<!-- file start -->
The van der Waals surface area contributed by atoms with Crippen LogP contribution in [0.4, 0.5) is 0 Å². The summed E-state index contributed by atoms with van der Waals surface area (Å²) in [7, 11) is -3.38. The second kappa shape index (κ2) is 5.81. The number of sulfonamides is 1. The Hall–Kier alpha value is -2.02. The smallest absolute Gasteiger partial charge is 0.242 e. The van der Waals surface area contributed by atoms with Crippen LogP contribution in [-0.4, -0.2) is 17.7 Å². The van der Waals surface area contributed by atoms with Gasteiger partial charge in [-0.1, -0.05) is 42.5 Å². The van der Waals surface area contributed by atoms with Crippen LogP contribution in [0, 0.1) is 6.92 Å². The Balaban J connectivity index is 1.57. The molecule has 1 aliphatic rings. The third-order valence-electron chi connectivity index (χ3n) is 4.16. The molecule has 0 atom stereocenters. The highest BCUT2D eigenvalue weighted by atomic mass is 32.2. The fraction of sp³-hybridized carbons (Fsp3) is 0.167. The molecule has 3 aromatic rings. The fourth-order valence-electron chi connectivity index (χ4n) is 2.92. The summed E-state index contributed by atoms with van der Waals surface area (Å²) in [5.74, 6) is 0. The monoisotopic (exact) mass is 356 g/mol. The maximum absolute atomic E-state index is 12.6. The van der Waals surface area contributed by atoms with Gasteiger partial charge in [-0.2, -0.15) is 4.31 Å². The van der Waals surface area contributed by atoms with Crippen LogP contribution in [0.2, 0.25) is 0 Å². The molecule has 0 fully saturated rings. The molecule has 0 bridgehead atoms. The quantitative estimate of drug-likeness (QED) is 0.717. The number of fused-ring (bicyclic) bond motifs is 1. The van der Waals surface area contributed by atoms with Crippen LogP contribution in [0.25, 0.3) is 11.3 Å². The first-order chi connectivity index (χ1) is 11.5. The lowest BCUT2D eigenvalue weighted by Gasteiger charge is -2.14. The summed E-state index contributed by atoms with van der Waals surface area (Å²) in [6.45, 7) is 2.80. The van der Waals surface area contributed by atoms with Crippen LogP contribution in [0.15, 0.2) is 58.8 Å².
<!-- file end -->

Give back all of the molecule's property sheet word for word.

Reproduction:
The van der Waals surface area contributed by atoms with Crippen LogP contribution in [0.4, 0.5) is 0 Å². The summed E-state index contributed by atoms with van der Waals surface area (Å²) in [7, 11) is -3.38. The second kappa shape index (κ2) is 5.81. The number of sulfonamides is 1. The Hall–Kier alpha value is -2.02. The smallest absolute Gasteiger partial charge is 0.242 e. The van der Waals surface area contributed by atoms with Crippen LogP contribution in [-0.4, -0.2) is 17.7 Å². The van der Waals surface area contributed by atoms with Gasteiger partial charge in [-0.1, -0.05) is 42.5 Å². The van der Waals surface area contributed by atoms with Crippen LogP contribution in [0, 0.1) is 6.92 Å². The Balaban J connectivity index is 1.57. The molecule has 1 aliphatic rings. The third-order valence-electron chi connectivity index (χ3n) is 4.16. The molecule has 0 atom stereocenters. The highest BCUT2D eigenvalue weighted by atomic mass is 32.2. The fraction of sp³-hybridized carbons (Fsp3) is 0.167. The molecule has 3 aromatic rings. The fourth-order valence-electron chi connectivity index (χ4n) is 2.92. The summed E-state index contributed by atoms with van der Waals surface area (Å²) in [5.74, 6) is 0. The monoisotopic (exact) mass is 356 g/mol. The maximum absolute atomic E-state index is 12.6. The van der Waals surface area contributed by atoms with Gasteiger partial charge in [-0.2, -0.15) is 4.31 Å². The van der Waals surface area contributed by atoms with Crippen LogP contribution in [0.2, 0.25) is 0 Å². The molecule has 0 fully saturated rings. The molecule has 0 bridgehead atoms. The quantitative estimate of drug-likeness (QED) is 0.717. The number of fused-ring (bicyclic) bond motifs is 1. The van der Waals surface area contributed by atoms with Crippen LogP contribution in [0.25, 0.3) is 11.3 Å². The first-order chi connectivity index (χ1) is 11.5. The lowest BCUT2D eigenvalue weighted by Gasteiger charge is -2.14. The summed E-state index contributed by atoms with van der Waals surface area (Å²) in [6.45, 7) is 2.80. The van der Waals surface area contributed by atoms with Crippen LogP contribution in [0.15, 0.2) is 58.8 Å².